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Mrs Baillie, what adaptations has Luxinnovation made during the crisis?

“Very early on, we set up webinars and deployed digital tools, whereas previously we mainly operated with physical travel. And in the end, we noticed that we improved both our presence and our content production.

This way of functioning is much more effective for making ourselves known, building relationships with other players and capturing information. During the confinement, we offered webinars on crucial topics such as cybersecurity and industry 4.0. Today, we have a continuous presence and high quality content.

We have discussed our different approaches with our partners in TAFTIE, the network of innovation agencies, and exchanged on the tools implemented locally and on how innovation agencies have reacted. This gave us the opportunity to present our approach, and the reactions were very encouraging. We got a lot of positive feedback on our actions.

Our teams have obviously switched to teleworking, which has worked well. 40% of our employees are cross-border commuters. It meant the end of traffic jams for them! But the real problem with teleworking, in the longer term, is the issue of taxation.

Have new forms of cooperation emerged?

“Luxinnovation participated in the ‘Research Task Force’, together with the Ministry of Research, the CEOs of the public research centres, the university and the Luxembourg Centre for Systems Biomedicine. The task force was set up at the initiative of the Luxembourg Institute of Health (LIH) and we met via Webex every week.

We set up a structure to address 13 areas: health, data, supply chains, socio-economic impacts, etc. Statec also contributed by providing us with data.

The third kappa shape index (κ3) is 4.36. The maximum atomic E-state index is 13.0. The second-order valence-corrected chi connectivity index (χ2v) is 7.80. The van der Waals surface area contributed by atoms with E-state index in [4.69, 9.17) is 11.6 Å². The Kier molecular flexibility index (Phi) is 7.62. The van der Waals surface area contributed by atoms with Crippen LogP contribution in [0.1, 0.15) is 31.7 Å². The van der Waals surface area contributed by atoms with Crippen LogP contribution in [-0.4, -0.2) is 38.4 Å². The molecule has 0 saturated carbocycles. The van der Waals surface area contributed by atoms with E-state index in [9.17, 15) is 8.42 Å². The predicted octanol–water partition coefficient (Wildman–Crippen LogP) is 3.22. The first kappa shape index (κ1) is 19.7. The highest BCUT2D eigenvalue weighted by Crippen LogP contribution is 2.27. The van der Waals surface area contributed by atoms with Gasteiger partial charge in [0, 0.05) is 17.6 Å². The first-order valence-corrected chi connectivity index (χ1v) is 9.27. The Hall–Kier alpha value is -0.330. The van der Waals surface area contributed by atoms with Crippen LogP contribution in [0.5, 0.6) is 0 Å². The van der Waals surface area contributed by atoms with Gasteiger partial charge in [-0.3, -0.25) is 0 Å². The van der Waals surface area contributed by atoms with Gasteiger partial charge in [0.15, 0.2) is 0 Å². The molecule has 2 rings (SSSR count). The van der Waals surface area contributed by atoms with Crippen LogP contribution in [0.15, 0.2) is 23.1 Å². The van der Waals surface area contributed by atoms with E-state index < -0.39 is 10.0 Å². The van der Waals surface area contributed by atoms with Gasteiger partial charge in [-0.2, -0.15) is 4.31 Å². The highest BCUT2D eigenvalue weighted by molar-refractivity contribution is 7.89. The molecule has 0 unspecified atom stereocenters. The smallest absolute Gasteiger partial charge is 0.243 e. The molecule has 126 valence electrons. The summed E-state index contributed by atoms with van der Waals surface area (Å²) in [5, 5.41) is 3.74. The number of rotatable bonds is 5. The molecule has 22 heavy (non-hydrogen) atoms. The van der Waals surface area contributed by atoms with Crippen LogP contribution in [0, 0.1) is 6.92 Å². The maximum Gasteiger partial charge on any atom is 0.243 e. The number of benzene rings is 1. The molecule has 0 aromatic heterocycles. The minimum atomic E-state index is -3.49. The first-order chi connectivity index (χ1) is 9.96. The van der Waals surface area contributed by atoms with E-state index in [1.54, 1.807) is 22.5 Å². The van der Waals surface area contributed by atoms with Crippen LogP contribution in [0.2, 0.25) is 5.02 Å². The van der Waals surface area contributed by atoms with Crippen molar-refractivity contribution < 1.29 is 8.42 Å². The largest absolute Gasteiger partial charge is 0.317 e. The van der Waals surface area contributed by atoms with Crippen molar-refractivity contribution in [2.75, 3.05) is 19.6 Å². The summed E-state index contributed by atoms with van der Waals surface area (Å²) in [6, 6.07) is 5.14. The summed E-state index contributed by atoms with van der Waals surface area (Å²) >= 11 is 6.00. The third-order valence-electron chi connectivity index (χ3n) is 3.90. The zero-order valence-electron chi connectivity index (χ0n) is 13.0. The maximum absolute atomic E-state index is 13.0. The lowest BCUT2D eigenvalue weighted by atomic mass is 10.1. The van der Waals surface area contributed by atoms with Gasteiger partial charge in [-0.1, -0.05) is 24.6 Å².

The collaboration within the Task Force went very well. We had an open climate where questions could be asked and ideas were freely expressed. This made it possible to benefit from our complementary skills and knowledge. We functioned well together during the crisis and contributed to providing the government with data and ideas.

Another example of collaboration concerns personal protective equipment (PPE). Very quickly, questions emerged about who could produce PPE, and what organisation had what type of skills. Individuals contacted us. This was uncharted territory for us. How could certification be managed? How could the contact with the Ministry of Health be maintained without hindering their crisis management? We had to exchange ideas and offer to help without imposing ourselves.

Then a dedicated platform was set up.

During the COVID episode, did any new vulnerabilities and strengths emerge?

“Let’s start with the strengths. Luxembourg’s agility, direct connections and possibilities to take shortcuts are an advantage for establishing direct links and for confronting different points of view and skills. The Ministry of the Economy remained very accessible during the crisis, in particular for companies, and was able to listen to the players out on the field.